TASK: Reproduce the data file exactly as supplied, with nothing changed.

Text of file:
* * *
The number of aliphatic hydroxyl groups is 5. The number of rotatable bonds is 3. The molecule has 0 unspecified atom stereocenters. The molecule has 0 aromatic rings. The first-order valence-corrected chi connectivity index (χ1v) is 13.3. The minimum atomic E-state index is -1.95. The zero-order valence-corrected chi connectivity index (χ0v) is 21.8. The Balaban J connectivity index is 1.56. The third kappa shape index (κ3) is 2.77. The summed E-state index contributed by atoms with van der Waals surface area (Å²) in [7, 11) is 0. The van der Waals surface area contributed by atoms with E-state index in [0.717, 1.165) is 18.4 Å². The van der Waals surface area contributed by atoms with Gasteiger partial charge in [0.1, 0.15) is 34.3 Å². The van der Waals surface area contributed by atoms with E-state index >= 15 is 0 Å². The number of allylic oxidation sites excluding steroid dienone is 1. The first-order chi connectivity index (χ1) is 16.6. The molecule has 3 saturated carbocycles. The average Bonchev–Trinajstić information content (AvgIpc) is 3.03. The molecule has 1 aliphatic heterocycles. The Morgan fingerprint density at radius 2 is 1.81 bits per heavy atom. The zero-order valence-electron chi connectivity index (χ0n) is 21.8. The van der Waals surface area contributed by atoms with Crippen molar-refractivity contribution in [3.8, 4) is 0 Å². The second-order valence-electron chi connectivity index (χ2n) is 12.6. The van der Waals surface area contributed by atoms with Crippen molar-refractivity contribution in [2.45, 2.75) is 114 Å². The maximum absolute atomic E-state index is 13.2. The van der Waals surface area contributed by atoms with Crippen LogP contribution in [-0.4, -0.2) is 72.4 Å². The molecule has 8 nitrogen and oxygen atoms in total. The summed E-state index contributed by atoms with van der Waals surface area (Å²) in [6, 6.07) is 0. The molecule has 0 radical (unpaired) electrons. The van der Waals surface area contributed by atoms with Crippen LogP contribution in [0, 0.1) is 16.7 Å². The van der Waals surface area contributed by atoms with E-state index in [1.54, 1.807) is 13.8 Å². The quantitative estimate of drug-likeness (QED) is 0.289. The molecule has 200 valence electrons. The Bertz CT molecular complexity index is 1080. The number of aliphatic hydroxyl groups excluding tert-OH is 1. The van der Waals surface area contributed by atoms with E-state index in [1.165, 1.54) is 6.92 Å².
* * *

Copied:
The number of aliphatic hydroxyl groups is 5. The number of rotatable bonds is 3. The molecule has 0 unspecified atom stereocenters. The molecule has 0 aromatic rings. The first-order valence-corrected chi connectivity index (χ1v) is 13.3. The minimum atomic E-state index is -1.95. The zero-order valence-corrected chi connectivity index (χ0v) is 21.8. The Balaban J connectivity index is 1.56. The third kappa shape index (κ3) is 2.77. The summed E-state index contributed by atoms with van der Waals surface area (Å²) in [7, 11) is 0. The van der Waals surface area contributed by atoms with E-state index in [0.717, 1.165) is 18.4 Å². The van der Waals surface area contributed by atoms with Gasteiger partial charge in [0.1, 0.15) is 34.3 Å². The van der Waals surface area contributed by atoms with E-state index >= 15 is 0 Å². The number of allylic oxidation sites excluding steroid dienone is 1. The first-order chi connectivity index (χ1) is 16.6. The molecule has 3 saturated carbocycles. The average Bonchev–Trinajstić information content (AvgIpc) is 3.03. The molecule has 1 aliphatic heterocycles. The Morgan fingerprint density at radius 2 is 1.81 bits per heavy atom. The zero-order valence-electron chi connectivity index (χ0n) is 21.8. The van der Waals surface area contributed by atoms with Crippen molar-refractivity contribution in [3.8, 4) is 0 Å². The second-order valence-electron chi connectivity index (χ2n) is 12.6. The van der Waals surface area contributed by atoms with Crippen molar-refractivity contribution in [2.45, 2.75) is 114 Å². The maximum absolute atomic E-state index is 13.2. The van der Waals surface area contributed by atoms with Crippen LogP contribution in [-0.4, -0.2) is 72.4 Å². The molecule has 8 nitrogen and oxygen atoms in total. The summed E-state index contributed by atoms with van der Waals surface area (Å²) in [6, 6.07) is 0. The molecule has 0 radical (unpaired) electrons. The van der Waals surface area contributed by atoms with Crippen LogP contribution in [0, 0.1) is 16.7 Å². The van der Waals surface area contributed by atoms with E-state index in [1.54, 1.807) is 13.8 Å². The quantitative estimate of drug-likeness (QED) is 0.289. The molecule has 200 valence electrons. The Bertz CT molecular complexity index is 1080. The number of aliphatic hydroxyl groups excluding tert-OH is 1. The van der Waals surface area contributed by atoms with E-state index in [1.165, 1.54) is 6.92 Å².